Working on weekend days suck, especially when there is nothing fun to do. Typing codes in Excel files and watching reruns of the Tour of CA (since boxing is on VS at the moment) doesn't really cut it for me.
I went to Hellyer again yesterday and it was fun again. I got a bike that fit me a little better (and matched my kit REALLY well...freaky). I was the only girl so I won all the women's categories...but I was the only one advocating a women's category. I yelled at some guy for messing up the paceline and another guy thanked me for it. Another guy decided he should be my boss and tell me what to do so I promptly ignored him. We practiced bumping, which doesn't work that well when I'm 5'4"-ish and my partner is 6' tall AND he is uptrack on the steep part of the banking....pretty much puts my shoulder on his ankle. Luckily I have some bumping skills since my friend Alicia and I used to practice on rides. We did an Australian Pursuit (I think that's what it was) and I got some kid out before I got passed and was out. Good times.
I'm going again on Monday so I can start racing when I get back from CO (my super secret altitude training camp).
I wrote a race report on another blog thing for my last XTerra, so I'll post it here to look like I posted something.
Yesterday I competed in the XTerra Tahoe City Triathlon. This was my third XTerra Race, and my first since a race-ending crash in May. I drove up to Truckee on Friday night where I stayed at a rep's house since he was out of town (thanks John!). The most notable thing: the smoke was horrendous. Recent wildfires have covered much of Northern CA with smoke, and it appears it's all collecting against the mountains. The last hour of my drive smelled like a campfire, and I was a little worried about race conditions the next morning.
After a crappy night of sleep, I drove down to the race site to set up and get registered. Note to self: bringing one big bag because you are too lazy to pack a small transition bag is dumb, and having to carry it all over the place sucks. The line for packet pick-up took forever, and most people were freaking out they were going to be late. Not a great way to keep calm before the race. After getting checked in, body marked, and set up, I headed down to the water with two of my customer/friends.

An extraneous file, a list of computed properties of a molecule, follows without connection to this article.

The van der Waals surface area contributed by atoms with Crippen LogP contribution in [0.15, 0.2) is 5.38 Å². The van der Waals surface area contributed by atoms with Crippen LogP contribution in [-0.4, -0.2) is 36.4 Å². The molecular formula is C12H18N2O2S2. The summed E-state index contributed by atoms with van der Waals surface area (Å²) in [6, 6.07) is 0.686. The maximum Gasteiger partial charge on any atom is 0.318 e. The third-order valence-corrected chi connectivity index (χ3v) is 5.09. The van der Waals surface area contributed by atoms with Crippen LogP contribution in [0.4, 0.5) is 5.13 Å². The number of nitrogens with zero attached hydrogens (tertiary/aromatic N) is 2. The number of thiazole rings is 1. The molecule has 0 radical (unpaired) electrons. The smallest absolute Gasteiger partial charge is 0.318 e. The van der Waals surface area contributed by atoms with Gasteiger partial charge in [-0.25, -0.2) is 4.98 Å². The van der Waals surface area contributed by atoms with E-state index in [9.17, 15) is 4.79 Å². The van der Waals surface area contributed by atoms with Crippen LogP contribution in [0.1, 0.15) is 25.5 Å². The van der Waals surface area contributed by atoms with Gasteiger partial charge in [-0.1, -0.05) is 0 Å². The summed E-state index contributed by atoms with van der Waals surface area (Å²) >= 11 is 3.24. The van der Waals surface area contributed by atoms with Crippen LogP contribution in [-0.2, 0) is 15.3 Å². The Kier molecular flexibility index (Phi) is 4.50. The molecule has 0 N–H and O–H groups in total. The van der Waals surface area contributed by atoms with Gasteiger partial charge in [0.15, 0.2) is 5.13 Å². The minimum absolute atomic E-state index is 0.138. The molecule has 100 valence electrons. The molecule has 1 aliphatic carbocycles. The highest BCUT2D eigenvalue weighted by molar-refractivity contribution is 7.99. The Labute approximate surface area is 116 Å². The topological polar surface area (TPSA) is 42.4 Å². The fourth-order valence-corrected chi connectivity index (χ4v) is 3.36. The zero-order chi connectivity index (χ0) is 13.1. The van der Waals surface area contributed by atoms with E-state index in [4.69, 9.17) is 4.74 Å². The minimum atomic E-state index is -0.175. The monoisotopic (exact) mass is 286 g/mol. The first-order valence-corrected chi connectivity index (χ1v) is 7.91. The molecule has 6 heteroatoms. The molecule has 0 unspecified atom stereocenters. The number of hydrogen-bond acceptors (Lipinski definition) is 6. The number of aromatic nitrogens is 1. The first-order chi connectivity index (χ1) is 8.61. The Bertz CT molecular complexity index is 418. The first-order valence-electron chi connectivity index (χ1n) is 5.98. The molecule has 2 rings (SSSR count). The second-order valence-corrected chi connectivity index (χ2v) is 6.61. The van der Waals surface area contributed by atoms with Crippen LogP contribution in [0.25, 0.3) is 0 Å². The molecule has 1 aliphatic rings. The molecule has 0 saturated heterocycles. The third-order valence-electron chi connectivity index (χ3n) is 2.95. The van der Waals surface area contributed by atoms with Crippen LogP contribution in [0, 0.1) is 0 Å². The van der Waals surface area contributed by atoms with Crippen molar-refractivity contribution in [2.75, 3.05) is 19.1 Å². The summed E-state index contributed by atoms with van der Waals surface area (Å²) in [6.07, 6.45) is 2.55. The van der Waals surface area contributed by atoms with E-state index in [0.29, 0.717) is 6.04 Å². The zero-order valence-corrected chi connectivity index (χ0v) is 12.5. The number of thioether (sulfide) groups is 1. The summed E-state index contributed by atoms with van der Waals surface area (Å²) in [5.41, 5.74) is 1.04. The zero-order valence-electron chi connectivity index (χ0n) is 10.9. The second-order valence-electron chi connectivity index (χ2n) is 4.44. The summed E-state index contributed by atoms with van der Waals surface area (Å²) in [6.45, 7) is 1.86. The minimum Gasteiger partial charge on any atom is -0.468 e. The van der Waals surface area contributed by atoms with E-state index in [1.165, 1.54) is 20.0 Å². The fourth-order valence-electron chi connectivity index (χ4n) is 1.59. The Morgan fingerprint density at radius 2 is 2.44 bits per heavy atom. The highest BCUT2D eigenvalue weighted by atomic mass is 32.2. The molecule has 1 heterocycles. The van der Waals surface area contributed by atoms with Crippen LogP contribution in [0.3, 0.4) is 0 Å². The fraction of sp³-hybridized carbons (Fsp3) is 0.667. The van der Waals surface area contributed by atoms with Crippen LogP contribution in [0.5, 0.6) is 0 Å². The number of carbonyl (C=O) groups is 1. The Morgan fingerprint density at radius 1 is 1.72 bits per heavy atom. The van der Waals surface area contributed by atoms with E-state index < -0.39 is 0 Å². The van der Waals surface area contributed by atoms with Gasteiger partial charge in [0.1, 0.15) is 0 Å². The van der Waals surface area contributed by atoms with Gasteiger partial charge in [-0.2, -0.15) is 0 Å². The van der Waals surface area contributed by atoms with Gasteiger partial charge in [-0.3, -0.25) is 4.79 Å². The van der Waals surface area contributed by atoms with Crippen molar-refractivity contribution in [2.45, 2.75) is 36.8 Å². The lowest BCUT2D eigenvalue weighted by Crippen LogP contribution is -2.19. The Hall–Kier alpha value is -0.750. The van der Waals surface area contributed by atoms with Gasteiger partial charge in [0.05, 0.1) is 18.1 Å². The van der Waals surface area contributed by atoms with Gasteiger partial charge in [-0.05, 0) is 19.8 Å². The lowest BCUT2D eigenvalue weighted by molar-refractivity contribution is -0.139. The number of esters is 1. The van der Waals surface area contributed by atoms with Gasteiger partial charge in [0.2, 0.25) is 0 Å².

The swim course was originally to be two 600 yard laps with a shot beach run in between laps, but the water level was lower than expected so the run was cancelled. I had two concerns going into the swim: the water was cold and I didn't have a neoprene cap, and the water was really clear and I tend to freak out when I can see things in the water (over-active imagination). Turns out the water wasn't that cold, my wetsuit was just fine. As for the clarity, it was awesome! The loops we did kept us in relatively shallow water, and there was nothing creepy to look at/freak out about. The swim back to the beach was interesting - the water was about knee deep for a couple hundred feet before we got to dry land but the lake bed was rocky and slippery, so the fastest way to get to the beach was to swim along in VERY shallow water (think goggles inches from the ground). Weird.
This race had the longest run to transition EVER: up the beach, along a bike path circling the lake, up some stairs, up a hill, across the highway, past some buildings, and around to the backside of transition.
The bike leg of the race was 22 miles, and was pretty fun. There were a couple hard climbs, the whole course was loose enough to make you pay attention, and the singletrack through meadows filled with wildflowers was a nice distraction. I managed not to crash, and only had to get off the bike for a minor adjustment and to retrieve a Gu I had lost (it was my last one of course). I felt like I pushed hard, but didn't think I was in bad shape.
The run was a 6 mile loop that started out with a steep mile-ish long climb. Enter crappy feeling legs: both legs were cramping from the knees down, and I had the strange sensation that my right leg was shorter than the other (it's not). I walked and stretched up the first climb, and by the time I got to the flatter sections at the top I was feeling better. The course followed some flat-ish single track for a while and then went down the first climb, so I ran the rest of the way in and picked a couple runners off along the way. When i stopped running at the finish my legs were shaking, so I'm pretty confidant that I didn't hold back too much.
The race featured free beer and BBQ (yay!) before the awards so everyone hung around telling stories and enjoying the miraculously smoke-free weather before the awards. I was the only one in my age group so I won by default (it happens a lot), but that does get me 75 points in the US point standings which puts me in good shape for Nationals. It was a good day!
I love summer!!!
9 years ago